Adieu my dear Marianne
May God bless you and all at your home with the best of his blessings
Prays your very affectionate
[Signature cut out]


Likely Charles Hoare and his wife Jane Isabella Holden Hoare (d. 1874), and perhaps some of their seven children.


The American Board of Commissioners for Foreign Missions, founded in 1810, had recently begun to send missionaries to east Asia, including Ceylon.


The school, which educated girls, was founded in Ceylon in the early 1820s.


Blaise Castle was the home of John Scandrett Harford.


Louisa Davies Harford, who had married John Scandrett Harford in 1812.


Voltaire (1694-1778) had complex views on religion, but was consistent in his writings in his hostility towards church authorities, the power of the clergy, and the belief in the presence of the divine in the structure of the social order. Such views were anathema to More. See Voltaire§Skepticism at the Standford Encyclopedia of Philosophy.


Meaning ‘to crush the infamous’: Voltaire took to signing his letters with his phrase.


After his death in 1778, Voltaire’s remains were buried in Champagne. In 1791, during the French Revolution, they were moved to the Pantheon, the former church which had been turned by the Revolutionary government into a mausoleum for great French thinkers. After the end of the Revolutionary wars the Pantheon reverted to being a church. More seems to have enjoyed this historical irony.


Ludwig August Stael von Holstein, a Protestant, was a close friend of Zachary Macaulay’s. He was a key member of the French Bible Society, and was extremely active in promoting its work in France, sometimes at great personal risk. The Baron de Stael was also a campaigner for the abolition of slavery. See Ian Whyte, Zachary Macalay 1768-1838: The Steadfast Schot in the British Anti-Slavery Movement (Liverpool: Liverpool University Press, 2011)


Fry visited More with her brother, Joseph John Gurney. More had admired Fry long before this visit, however, describing in Moral Sketches (1819) how she had ventured ‘unprotected and alone’ into prisons and other inhospitable places (p. 295): More sent Fry a copy of that work (see Stott, Hannah More: the First Victorian, p. 323). More’s admiration was amplified by her recognition that ‘If she stole some hours from her family to visit the prison, she stole some hours from sleep to attend to her family’ (Moral Sketches, p. 213). As Stott notes, More acknowledged that Fry had ‘no devoted sisters to keep house for her’, and had, in contrast to More, ‘to juggle her public and private roles’ (Stott, p. 323).


John Howard (1726?-90), penal reformer. A man of moderate social standing, Howard was appointed high sheriff of Bedfordshire in 1773, in which role he had responsibility for the county’s jail. In the course of his duties Howard was appalled at the jailers’ practice of extracting fees from prisoners, and sought to have jailers paid a salary instead. The unsanitary state of prisons became a second cause. From 1774-6 Howard visited almost every prison in Britain, and visited many on the Continent, including those in France, the Netherlands, Germany and Switzerland. In 1777 he published the fruit of these journeys as The State of Prisons in England and Wales, with Preliminary Observations, and an Account of some Foreign Prisons. The book was sold cheaply to enable a wide circulation. Howard was indefatigable in his efforts to learn about jails across the country, continuing with a gruelling schedule for a number of years. Despite this hard work, further publications and despite a number of appearances before committees of the House of Commons, Howard secured few legislative changes to the ways prisons were run in this period.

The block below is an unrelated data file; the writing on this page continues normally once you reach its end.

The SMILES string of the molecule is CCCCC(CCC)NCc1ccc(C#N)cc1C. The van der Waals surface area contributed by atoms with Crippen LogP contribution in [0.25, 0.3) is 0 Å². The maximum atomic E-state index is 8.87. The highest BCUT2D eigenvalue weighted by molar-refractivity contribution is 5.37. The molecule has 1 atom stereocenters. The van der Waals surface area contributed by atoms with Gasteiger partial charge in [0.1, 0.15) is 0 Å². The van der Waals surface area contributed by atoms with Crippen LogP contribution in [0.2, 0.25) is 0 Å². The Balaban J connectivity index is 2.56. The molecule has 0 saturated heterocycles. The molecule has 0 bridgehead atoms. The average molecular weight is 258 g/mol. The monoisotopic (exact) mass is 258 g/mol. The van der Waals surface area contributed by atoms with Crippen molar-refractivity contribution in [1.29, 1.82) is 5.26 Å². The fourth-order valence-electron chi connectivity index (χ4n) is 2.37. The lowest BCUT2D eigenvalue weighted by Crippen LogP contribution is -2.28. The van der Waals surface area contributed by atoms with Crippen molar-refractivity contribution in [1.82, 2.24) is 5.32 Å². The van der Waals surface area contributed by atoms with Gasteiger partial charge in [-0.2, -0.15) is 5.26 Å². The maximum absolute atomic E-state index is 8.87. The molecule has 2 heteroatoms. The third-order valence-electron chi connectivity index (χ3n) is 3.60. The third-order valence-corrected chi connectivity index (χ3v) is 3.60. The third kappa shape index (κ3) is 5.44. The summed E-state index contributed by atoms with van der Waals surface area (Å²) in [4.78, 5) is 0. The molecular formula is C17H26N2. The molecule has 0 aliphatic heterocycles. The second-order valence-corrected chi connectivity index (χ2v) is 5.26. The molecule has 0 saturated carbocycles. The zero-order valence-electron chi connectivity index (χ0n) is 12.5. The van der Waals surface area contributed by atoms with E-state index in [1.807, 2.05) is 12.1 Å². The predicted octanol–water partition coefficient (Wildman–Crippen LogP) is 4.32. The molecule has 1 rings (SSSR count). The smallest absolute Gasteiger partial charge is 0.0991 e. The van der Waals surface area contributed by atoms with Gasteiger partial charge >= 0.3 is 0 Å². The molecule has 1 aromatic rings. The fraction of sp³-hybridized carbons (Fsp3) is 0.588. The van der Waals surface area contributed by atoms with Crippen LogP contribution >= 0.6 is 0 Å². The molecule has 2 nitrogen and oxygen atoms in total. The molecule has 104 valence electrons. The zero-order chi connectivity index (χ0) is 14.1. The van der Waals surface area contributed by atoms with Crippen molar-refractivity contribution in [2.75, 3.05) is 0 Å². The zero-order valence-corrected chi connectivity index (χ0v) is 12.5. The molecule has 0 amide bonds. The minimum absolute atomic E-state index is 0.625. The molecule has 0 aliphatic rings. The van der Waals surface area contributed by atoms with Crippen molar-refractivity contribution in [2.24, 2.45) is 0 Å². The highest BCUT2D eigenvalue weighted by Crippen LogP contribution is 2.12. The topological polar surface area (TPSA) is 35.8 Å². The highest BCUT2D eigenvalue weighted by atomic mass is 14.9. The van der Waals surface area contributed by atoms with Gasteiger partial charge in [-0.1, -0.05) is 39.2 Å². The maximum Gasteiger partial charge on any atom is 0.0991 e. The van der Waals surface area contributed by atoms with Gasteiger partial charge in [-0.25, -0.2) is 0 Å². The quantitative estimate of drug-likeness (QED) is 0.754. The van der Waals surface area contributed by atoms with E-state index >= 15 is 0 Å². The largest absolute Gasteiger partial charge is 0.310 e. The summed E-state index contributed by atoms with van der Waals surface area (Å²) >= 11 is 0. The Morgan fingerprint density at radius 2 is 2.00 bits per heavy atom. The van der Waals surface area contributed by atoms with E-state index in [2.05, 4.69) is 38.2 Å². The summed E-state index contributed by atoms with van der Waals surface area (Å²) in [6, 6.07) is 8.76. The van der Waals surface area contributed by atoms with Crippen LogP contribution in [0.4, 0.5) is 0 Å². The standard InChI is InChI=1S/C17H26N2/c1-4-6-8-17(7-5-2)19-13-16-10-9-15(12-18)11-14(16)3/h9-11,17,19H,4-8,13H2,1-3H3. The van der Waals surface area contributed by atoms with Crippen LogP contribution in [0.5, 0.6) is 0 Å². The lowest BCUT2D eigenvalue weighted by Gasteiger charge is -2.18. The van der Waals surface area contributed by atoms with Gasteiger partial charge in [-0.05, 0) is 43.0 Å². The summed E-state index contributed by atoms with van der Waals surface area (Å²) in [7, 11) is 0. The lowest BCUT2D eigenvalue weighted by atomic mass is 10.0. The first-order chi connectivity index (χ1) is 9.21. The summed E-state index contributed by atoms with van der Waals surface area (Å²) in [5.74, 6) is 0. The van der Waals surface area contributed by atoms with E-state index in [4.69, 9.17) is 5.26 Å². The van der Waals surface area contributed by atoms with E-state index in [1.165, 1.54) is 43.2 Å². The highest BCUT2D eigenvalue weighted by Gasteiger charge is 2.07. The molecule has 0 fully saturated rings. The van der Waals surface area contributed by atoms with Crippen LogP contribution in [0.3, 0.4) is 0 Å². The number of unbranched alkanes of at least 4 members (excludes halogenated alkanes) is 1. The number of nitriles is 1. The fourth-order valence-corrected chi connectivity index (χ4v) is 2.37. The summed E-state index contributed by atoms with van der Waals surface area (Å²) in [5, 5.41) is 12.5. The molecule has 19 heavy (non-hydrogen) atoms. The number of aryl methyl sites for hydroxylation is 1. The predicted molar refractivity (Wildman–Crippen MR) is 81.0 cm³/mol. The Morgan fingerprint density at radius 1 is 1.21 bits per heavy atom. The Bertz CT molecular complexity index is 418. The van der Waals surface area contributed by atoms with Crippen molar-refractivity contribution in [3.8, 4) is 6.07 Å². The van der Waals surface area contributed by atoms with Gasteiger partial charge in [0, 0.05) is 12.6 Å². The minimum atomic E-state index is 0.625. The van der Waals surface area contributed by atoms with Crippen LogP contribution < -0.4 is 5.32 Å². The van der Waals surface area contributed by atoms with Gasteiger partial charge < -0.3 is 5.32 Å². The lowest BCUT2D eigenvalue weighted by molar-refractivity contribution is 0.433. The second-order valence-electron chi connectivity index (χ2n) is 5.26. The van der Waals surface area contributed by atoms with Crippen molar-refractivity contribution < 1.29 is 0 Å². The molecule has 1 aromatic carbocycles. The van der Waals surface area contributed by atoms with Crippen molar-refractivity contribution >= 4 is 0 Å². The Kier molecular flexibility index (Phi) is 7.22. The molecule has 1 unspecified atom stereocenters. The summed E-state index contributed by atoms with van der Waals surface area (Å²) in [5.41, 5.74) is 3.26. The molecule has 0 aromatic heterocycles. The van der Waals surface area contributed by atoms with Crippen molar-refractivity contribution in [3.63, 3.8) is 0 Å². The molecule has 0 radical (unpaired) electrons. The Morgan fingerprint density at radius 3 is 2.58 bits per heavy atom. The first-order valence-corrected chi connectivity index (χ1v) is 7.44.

In 1823 Macaulay established the Society for the Mitigation and Gradual Abolition of Slavery, and became editor of its in-house publication, the Anti-Slavery Reporter. Macaulay also published a series of pamphlets in 1823 rebutting claims made by pro-slavery commentators.


Killerton House, near Exeter in Devon, was the family home of Thomas Dyke Acland. The estate was bought at the beginning of the seventeenth century, with a house (still standing and owned by the National Trust) built in 1778 by Acland’s grandfather. Acland's copy of Pickersgill's portrait of More still hangs at Killerton. See the National Trust Collection, NT922269


A son, John Barton Arundell Acland, would be born on 25 November 1823.


The Congresbury Yeo flows through Wrington to the Severn Channel.